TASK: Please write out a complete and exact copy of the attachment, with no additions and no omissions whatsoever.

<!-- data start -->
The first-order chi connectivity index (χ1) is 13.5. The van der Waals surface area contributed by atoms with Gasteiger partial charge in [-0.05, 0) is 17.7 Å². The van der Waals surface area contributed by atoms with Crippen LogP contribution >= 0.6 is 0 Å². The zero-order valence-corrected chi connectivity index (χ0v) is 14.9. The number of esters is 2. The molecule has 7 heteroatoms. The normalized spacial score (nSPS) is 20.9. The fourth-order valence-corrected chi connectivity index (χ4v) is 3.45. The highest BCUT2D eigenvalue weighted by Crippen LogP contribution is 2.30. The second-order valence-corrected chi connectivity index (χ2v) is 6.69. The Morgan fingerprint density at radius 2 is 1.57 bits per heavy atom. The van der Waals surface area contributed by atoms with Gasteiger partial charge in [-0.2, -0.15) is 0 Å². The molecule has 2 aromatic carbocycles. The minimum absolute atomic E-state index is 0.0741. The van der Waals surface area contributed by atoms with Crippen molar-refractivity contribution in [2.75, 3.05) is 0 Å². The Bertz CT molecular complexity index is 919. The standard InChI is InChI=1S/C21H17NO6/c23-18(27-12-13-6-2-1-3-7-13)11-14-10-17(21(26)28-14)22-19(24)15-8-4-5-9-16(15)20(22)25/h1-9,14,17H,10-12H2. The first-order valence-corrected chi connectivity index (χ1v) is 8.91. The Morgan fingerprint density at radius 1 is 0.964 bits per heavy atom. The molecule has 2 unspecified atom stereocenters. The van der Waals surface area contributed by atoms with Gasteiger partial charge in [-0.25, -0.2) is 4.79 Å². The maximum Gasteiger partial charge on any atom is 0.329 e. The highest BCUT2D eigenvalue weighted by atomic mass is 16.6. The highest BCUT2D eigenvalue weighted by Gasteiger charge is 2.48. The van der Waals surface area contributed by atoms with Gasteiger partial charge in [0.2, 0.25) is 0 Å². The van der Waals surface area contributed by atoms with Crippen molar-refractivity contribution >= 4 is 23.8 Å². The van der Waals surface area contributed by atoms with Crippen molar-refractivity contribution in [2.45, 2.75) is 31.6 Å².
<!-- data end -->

The first-order chi connectivity index (χ1) is 13.5. The van der Waals surface area contributed by atoms with Gasteiger partial charge in [-0.05, 0) is 17.7 Å². The van der Waals surface area contributed by atoms with Crippen LogP contribution >= 0.6 is 0 Å². The zero-order valence-corrected chi connectivity index (χ0v) is 14.9. The number of esters is 2. The molecule has 7 heteroatoms. The normalized spacial score (nSPS) is 20.9. The fourth-order valence-corrected chi connectivity index (χ4v) is 3.45. The highest BCUT2D eigenvalue weighted by Crippen LogP contribution is 2.30. The second-order valence-corrected chi connectivity index (χ2v) is 6.69. The Morgan fingerprint density at radius 2 is 1.57 bits per heavy atom. The van der Waals surface area contributed by atoms with Gasteiger partial charge in [-0.2, -0.15) is 0 Å². The molecule has 2 aromatic carbocycles. The minimum absolute atomic E-state index is 0.0741. The van der Waals surface area contributed by atoms with Crippen molar-refractivity contribution in [2.75, 3.05) is 0 Å². The Bertz CT molecular complexity index is 919. The standard InChI is InChI=1S/C21H17NO6/c23-18(27-12-13-6-2-1-3-7-13)11-14-10-17(21(26)28-14)22-19(24)15-8-4-5-9-16(15)20(22)25/h1-9,14,17H,10-12H2. The first-order valence-corrected chi connectivity index (χ1v) is 8.91. The Morgan fingerprint density at radius 1 is 0.964 bits per heavy atom. The molecule has 2 unspecified atom stereocenters. The van der Waals surface area contributed by atoms with Gasteiger partial charge in [-0.25, -0.2) is 4.79 Å². The maximum Gasteiger partial charge on any atom is 0.329 e. The highest BCUT2D eigenvalue weighted by atomic mass is 16.6. The highest BCUT2D eigenvalue weighted by Gasteiger charge is 2.48. The van der Waals surface area contributed by atoms with Gasteiger partial charge in [0.2, 0.25) is 0 Å². The van der Waals surface area contributed by atoms with Crippen molar-refractivity contribution >= 4 is 23.8 Å². The van der Waals surface area contributed by atoms with Crippen molar-refractivity contribution in [2.45, 2.75) is 31.6 Å².